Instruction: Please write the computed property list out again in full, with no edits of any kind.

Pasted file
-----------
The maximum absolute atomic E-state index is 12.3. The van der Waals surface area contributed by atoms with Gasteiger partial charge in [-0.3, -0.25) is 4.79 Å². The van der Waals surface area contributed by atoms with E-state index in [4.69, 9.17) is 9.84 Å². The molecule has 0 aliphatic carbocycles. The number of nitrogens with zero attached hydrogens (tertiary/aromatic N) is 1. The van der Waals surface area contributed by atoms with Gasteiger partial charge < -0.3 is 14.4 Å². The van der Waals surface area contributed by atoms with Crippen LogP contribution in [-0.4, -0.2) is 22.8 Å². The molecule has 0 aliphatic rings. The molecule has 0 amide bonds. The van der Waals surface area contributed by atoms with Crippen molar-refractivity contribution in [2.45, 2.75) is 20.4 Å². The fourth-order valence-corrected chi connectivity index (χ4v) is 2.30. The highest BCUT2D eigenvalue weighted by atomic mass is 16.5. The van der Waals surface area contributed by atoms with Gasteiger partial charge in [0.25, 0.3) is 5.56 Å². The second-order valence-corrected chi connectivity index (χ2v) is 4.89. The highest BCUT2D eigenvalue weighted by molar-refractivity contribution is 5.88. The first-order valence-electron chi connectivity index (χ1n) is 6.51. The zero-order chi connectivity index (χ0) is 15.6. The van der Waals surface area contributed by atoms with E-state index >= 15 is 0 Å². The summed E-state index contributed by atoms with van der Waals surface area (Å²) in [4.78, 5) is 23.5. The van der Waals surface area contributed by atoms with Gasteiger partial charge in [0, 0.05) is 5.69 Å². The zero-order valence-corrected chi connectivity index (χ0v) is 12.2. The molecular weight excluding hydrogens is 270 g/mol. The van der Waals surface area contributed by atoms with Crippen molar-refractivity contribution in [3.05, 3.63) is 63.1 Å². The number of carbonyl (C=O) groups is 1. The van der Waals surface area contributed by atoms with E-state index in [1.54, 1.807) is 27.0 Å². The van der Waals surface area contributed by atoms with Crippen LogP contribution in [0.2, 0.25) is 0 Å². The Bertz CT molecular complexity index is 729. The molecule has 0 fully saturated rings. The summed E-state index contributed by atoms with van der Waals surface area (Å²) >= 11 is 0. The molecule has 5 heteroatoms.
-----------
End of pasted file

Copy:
The maximum absolute atomic E-state index is 12.3. The van der Waals surface area contributed by atoms with Gasteiger partial charge in [-0.3, -0.25) is 4.79 Å². The van der Waals surface area contributed by atoms with E-state index in [4.69, 9.17) is 9.84 Å². The molecule has 0 aliphatic carbocycles. The number of nitrogens with zero attached hydrogens (tertiary/aromatic N) is 1. The van der Waals surface area contributed by atoms with Gasteiger partial charge < -0.3 is 14.4 Å². The van der Waals surface area contributed by atoms with Crippen LogP contribution in [-0.4, -0.2) is 22.8 Å². The molecule has 0 aliphatic rings. The molecule has 0 amide bonds. The van der Waals surface area contributed by atoms with Crippen molar-refractivity contribution in [2.45, 2.75) is 20.4 Å². The fourth-order valence-corrected chi connectivity index (χ4v) is 2.30. The highest BCUT2D eigenvalue weighted by atomic mass is 16.5. The van der Waals surface area contributed by atoms with Gasteiger partial charge in [0.25, 0.3) is 5.56 Å². The second-order valence-corrected chi connectivity index (χ2v) is 4.89. The highest BCUT2D eigenvalue weighted by molar-refractivity contribution is 5.88. The first-order valence-electron chi connectivity index (χ1n) is 6.51. The zero-order chi connectivity index (χ0) is 15.6. The van der Waals surface area contributed by atoms with E-state index >= 15 is 0 Å². The summed E-state index contributed by atoms with van der Waals surface area (Å²) in [4.78, 5) is 23.5. The van der Waals surface area contributed by atoms with Gasteiger partial charge in [0, 0.05) is 5.69 Å². The zero-order valence-corrected chi connectivity index (χ0v) is 12.2. The molecular weight excluding hydrogens is 270 g/mol. The van der Waals surface area contributed by atoms with Crippen molar-refractivity contribution in [3.05, 3.63) is 63.1 Å². The number of carbonyl (C=O) groups is 1. The van der Waals surface area contributed by atoms with E-state index in [1.54, 1.807) is 27.0 Å². The van der Waals surface area contributed by atoms with Crippen LogP contribution in [0.2, 0.25) is 0 Å². The Bertz CT molecular complexity index is 729. The molecule has 0 fully saturated rings. The summed E-state index contributed by atoms with van der Waals surface area (Å²) >= 11 is 0. The molecule has 5 heteroatoms.